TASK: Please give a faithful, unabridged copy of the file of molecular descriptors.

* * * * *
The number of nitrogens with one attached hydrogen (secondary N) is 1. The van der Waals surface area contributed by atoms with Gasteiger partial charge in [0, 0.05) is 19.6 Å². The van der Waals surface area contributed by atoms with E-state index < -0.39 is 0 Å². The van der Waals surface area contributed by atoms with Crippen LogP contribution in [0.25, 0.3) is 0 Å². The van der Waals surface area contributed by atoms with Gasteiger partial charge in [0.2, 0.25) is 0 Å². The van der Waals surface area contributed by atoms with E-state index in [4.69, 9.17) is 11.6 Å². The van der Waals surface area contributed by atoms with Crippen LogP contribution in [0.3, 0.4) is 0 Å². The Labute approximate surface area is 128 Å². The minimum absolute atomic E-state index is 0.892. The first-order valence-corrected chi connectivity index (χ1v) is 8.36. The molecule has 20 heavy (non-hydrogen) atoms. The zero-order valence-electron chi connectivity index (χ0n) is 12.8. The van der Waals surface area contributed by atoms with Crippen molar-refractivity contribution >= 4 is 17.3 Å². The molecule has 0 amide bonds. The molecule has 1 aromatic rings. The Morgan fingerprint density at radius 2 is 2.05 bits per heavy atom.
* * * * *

The number of nitrogens with one attached hydrogen (secondary N) is 1. The van der Waals surface area contributed by atoms with Gasteiger partial charge in [0, 0.05) is 19.6 Å². The van der Waals surface area contributed by atoms with E-state index < -0.39 is 0 Å². The van der Waals surface area contributed by atoms with Crippen LogP contribution in [0.25, 0.3) is 0 Å². The van der Waals surface area contributed by atoms with Gasteiger partial charge in [0.2, 0.25) is 0 Å². The van der Waals surface area contributed by atoms with E-state index in [4.69, 9.17) is 11.6 Å². The van der Waals surface area contributed by atoms with Crippen LogP contribution in [0.3, 0.4) is 0 Å². The Labute approximate surface area is 128 Å². The minimum absolute atomic E-state index is 0.892. The first-order valence-corrected chi connectivity index (χ1v) is 8.36. The molecule has 20 heavy (non-hydrogen) atoms. The zero-order valence-electron chi connectivity index (χ0n) is 12.8. The van der Waals surface area contributed by atoms with Crippen molar-refractivity contribution >= 4 is 17.3 Å². The molecule has 0 amide bonds. The molecule has 1 aromatic rings. The Morgan fingerprint density at radius 2 is 2.05 bits per heavy atom.